Public-safety agencies desperately need dedicated broadband connectivity to effectively move data and video to the right responders at the right time. Private LTE is a technology that promises to deliver the key services first responders have been wanting. But it doesn't have to be a choice between private and public networks. Indeed, in certain circumstances, there is a clear advantage to using both.

Cost, risk management and flexibility are significant factors in evaluating deployment alternatives, particularly when deciding whether a mix of carrier-based and private LTE networks makes sense. Any combined solution needs to provide the connectivity that first responders need to provide prioritized public-safety services, and should meet their budget requirements as well. Agencies are evaluating implementation approaches that fit all of their needs, and thus are making decisions that balance the capital investment in owning an LTE network versus the operational expenses of leveraging a carrier-based solution. There is a clear advantage in using both.

When evaluating the technology and services that comprise a balanced solution, agencies should consider:

Control. Agencies need to maintain control of the network by clearly defining performance metrics that ensure high service levels. This includes 24/7 monitoring, dispatch thresholds, service level agreements, and compliance to security and regulatory standards.

Coverage. Responders must have coverage throughout their jurisdictional area, with the ability to add coverage areas as needs evolve. This includes a framework to allow for the development of carrier-based roaming capabilities while performing a long-term network build out of the private LTE network.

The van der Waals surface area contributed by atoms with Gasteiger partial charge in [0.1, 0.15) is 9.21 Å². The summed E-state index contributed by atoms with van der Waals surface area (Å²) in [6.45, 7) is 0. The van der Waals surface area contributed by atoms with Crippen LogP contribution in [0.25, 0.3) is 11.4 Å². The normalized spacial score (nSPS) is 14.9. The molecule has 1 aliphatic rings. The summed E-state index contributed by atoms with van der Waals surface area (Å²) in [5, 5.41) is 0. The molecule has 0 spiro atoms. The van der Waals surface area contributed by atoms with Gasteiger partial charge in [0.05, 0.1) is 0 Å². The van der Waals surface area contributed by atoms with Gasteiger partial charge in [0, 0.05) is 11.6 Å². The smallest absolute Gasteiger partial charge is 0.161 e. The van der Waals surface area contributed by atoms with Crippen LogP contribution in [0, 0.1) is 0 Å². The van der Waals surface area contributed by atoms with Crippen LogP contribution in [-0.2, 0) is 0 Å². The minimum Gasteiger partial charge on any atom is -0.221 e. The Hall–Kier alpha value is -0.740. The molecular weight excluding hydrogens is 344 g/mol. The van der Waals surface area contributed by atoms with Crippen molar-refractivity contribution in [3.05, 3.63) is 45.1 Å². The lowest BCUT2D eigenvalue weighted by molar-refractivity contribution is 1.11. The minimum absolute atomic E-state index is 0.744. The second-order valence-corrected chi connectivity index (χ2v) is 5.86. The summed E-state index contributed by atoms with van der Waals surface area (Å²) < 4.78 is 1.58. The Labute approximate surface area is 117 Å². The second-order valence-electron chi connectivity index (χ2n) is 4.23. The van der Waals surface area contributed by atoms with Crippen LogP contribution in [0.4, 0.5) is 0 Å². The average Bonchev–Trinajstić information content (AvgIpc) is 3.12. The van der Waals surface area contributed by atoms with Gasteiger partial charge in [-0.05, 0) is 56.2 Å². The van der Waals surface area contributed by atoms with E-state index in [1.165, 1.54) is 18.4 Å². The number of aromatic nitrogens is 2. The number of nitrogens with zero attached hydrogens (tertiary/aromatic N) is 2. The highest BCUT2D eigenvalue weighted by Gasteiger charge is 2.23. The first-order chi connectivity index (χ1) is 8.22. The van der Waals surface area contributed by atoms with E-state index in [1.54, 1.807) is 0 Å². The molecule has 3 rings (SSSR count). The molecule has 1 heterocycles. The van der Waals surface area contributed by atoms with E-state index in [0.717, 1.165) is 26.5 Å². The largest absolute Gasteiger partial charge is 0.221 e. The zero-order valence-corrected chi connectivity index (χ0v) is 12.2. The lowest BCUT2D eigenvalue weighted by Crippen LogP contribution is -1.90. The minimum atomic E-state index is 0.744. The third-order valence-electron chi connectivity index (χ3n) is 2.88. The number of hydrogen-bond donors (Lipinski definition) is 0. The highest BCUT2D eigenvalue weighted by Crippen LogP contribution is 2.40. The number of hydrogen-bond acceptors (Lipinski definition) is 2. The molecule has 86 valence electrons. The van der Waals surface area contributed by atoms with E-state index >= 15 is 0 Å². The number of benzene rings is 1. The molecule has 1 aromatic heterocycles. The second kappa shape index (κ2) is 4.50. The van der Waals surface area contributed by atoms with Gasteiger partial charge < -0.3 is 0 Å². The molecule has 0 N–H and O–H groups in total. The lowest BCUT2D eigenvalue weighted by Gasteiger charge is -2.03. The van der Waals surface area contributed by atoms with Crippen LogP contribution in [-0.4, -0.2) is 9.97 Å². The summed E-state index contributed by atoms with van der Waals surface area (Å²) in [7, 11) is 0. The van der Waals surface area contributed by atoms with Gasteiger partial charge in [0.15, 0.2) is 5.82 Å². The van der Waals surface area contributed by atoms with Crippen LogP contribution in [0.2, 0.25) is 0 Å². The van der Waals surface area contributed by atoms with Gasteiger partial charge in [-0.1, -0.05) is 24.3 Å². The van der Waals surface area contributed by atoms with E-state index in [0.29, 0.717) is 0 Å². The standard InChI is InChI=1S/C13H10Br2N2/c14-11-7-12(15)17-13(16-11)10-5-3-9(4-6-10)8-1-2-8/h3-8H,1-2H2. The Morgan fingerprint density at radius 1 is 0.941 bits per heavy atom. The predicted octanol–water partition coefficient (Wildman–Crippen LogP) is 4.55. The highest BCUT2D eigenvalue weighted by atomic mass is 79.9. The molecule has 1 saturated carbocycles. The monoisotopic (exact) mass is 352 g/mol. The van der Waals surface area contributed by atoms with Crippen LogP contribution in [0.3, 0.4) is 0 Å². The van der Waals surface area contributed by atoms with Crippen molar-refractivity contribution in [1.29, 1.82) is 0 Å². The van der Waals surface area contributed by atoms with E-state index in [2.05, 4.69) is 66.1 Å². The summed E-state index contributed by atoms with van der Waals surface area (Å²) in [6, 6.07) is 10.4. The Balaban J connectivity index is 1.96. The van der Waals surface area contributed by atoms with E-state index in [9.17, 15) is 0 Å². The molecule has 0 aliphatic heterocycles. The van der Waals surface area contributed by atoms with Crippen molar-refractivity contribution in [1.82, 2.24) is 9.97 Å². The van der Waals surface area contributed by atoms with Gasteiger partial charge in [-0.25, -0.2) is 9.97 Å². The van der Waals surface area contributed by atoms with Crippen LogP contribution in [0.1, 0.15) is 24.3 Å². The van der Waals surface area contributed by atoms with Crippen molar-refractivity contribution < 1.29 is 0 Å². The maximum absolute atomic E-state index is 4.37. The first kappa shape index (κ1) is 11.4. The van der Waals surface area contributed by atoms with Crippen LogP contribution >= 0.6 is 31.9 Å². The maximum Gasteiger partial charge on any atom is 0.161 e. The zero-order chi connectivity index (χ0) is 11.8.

Capabilities. Agencies need real-time provisioning of new users and user services for rapid incident response involving external agencies. The network needs to support existing and new agency applications and data systems. Security applications need to be compatible with LTE network services while ensuring agency control of traffic.

Capacity. The solution must be able to handle the communications load during normal daily conditions, but also be capable of prioritizing and managing overload conditions during mutual-aid and disaster response covering a variety of emergency situations.

Cost. The solution must provide the full capabilities listed above within a capital and operational cost structure that meets community needs. This includes consideration of personnel, hardware, software, maintenance, support and management.

Compliance. The deployment of any new LTE network must meet the requirements of the various standards facilitating nationwide interoperability — not only with other private LTE systems but also with public broadband and private LMR networks.

Public-safety agencies exist to protect our communities. State and local officials prefer the implementation model that provides the best fit to their procedural strategy and the most efficient use of limited funds. LTE technology arrives at a time when budget constraints and system implementation policies are changing. In many cases, not only are agencies combining their investments to deploy LTE as a group, but some are investigating converged systems that cover multiple states.

As a result, administrators and CIOs are seeking assistance to design, implement, support and manage solutions that provide a clear path toward next-generation public-safety capabilities. IT expertise can make the difference in the moment first responders take action. By partnering with expert IT professionals from industry-leading providers, agencies can benefit from decades of experience in serving the unique needs of public-safety communications.

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Rick Keith is the senior director of LTE product management for Motorola Solutions.

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